BlackBerry keen to stick with physical keyboard for future phones, new CEO says

New BlackBerry CEO John Chen has said on several occasions that he intends to take the struggling mobile company back to its roots, focusing less on the consumer market and more on enterprise and security.

According to a recent interview with Bloomberg, he also wants to equip any new devices with its iconic physical keyboard, saying that future phones from the company would “not exclusively but predominantly” feature its button-based keys, adding that, on a personal level, he prefers it to the on-screen offering found with the Z10 and most other competing smartphones.

While such a statement is unlikely to have former BlackBerry device owners tossing their new handset aside anytime soon – the keyboard is, after all, already available with its newer high-end Q10 phone – the statement from Chen underlines his desire to turn back the clock and exploit the parts of the business in which BlackBerry traditionally performed most strongly.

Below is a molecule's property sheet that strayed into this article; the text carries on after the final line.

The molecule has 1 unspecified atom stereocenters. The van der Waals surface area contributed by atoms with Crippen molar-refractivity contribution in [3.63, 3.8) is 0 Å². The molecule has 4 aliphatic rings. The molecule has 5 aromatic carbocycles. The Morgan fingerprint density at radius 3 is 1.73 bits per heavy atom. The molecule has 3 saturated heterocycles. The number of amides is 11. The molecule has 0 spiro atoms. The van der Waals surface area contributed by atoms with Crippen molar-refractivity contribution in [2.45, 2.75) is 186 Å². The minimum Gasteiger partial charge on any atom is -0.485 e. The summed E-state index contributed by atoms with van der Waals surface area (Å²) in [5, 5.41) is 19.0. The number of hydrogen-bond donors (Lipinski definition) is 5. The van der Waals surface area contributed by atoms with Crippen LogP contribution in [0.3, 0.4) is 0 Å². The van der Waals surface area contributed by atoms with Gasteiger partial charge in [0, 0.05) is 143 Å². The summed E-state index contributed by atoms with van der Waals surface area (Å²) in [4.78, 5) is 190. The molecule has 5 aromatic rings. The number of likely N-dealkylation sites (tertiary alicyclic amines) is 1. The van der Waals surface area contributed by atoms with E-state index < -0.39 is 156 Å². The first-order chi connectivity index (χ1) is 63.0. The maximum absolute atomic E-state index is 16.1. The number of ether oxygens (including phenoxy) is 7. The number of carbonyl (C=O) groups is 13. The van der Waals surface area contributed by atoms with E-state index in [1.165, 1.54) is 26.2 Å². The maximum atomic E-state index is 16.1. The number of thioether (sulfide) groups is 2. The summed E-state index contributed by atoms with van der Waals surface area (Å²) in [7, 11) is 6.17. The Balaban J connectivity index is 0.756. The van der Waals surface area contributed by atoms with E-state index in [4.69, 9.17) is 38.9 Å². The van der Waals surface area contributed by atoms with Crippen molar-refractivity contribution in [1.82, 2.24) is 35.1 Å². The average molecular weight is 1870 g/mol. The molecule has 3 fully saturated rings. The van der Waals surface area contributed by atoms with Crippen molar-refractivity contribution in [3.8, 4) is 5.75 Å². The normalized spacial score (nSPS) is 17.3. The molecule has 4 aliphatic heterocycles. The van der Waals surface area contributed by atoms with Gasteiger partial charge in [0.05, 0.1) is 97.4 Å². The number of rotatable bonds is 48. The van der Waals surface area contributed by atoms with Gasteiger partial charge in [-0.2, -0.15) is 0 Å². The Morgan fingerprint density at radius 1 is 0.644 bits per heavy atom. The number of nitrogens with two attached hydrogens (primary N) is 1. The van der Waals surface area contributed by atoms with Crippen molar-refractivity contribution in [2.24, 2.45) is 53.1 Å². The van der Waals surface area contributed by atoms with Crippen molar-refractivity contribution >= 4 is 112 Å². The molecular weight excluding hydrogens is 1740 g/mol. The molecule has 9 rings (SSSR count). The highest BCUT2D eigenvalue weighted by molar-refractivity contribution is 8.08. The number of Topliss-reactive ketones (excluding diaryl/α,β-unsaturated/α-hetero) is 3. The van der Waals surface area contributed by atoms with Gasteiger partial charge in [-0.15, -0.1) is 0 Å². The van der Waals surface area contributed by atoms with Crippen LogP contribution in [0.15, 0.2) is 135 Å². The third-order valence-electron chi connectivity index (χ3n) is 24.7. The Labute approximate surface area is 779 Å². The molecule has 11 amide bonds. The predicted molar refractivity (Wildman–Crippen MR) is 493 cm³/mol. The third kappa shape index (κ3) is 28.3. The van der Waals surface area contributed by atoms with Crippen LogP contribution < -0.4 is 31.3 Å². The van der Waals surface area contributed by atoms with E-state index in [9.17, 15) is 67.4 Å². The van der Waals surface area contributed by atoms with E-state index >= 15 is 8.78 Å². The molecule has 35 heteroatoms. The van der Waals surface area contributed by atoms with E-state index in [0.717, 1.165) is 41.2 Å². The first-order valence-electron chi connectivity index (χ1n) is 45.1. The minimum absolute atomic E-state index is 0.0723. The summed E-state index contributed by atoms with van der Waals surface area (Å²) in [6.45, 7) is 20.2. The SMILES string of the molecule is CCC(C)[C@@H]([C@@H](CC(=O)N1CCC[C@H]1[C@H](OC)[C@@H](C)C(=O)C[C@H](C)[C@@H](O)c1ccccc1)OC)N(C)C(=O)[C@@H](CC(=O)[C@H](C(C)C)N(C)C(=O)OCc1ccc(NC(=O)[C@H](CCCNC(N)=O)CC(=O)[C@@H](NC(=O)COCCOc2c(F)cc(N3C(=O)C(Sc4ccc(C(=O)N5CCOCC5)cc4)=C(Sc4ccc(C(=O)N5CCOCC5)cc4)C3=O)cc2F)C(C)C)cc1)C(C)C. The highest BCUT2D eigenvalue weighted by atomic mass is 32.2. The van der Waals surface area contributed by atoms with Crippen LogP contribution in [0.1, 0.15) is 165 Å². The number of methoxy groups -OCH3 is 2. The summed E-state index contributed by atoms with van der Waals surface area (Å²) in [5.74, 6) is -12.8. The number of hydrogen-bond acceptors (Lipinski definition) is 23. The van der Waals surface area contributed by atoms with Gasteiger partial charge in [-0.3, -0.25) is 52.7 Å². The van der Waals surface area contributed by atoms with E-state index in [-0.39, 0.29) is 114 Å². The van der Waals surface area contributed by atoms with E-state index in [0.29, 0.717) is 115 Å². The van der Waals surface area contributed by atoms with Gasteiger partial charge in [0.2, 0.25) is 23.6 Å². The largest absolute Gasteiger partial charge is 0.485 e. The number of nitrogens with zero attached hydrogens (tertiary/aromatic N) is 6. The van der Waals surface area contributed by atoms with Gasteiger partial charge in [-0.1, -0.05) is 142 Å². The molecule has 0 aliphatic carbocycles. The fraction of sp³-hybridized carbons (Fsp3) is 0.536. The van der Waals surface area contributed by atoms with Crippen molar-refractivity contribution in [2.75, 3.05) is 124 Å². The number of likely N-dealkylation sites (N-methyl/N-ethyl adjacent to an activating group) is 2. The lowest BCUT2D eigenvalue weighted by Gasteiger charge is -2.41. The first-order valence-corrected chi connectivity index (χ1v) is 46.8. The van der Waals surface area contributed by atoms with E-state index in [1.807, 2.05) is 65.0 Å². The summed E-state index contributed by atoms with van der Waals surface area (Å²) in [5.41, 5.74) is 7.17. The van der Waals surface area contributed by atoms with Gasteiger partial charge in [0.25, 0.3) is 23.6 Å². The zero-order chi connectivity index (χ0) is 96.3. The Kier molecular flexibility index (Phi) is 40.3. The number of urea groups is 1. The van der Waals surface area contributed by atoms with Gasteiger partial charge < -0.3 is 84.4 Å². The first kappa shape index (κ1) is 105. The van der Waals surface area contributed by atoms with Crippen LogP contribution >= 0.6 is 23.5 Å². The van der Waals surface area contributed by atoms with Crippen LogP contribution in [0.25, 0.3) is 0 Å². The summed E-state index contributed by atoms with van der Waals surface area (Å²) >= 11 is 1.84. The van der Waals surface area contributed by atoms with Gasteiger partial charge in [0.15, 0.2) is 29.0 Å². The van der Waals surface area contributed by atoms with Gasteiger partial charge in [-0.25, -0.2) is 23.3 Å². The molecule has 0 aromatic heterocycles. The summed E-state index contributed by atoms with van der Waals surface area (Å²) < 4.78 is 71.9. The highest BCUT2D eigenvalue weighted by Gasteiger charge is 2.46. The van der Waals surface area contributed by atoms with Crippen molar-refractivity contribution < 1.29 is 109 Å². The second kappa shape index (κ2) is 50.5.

The value the Waterloo, Ontario company places on its famous physical keyboard was highlighted just last week when news broke that it was suing a Ryan Seacrest-funded company for alleged patent infringement with its Typo keyboard case. The iPhone accessory offers users of Apple’s handset a BlackBerry-like keyboard experience, though a recent hands-on DT review revealed that the device is not without its flaws.

BlackBerry’s chief legal officer, Steve Zipperstein, called the Typo keyboard case a “blatant infringement against BlackBerry’s iconic keyboard,” and said his company plans to “vigorously protect” its intellectual property against anyone who wishes to copy its “unique design.”

Zipperstein added that although BlackBerry was “flattered by the desire to graft our keyboard onto other smartphones,” it would “not tolerate such activity without fair compensation for using our intellectual property and our technological innovations.”

In response, Typo said BlackBerry’s claims “lack merit” and said it would “defend the case vigorously.”

[Bloomberg via The Verge]

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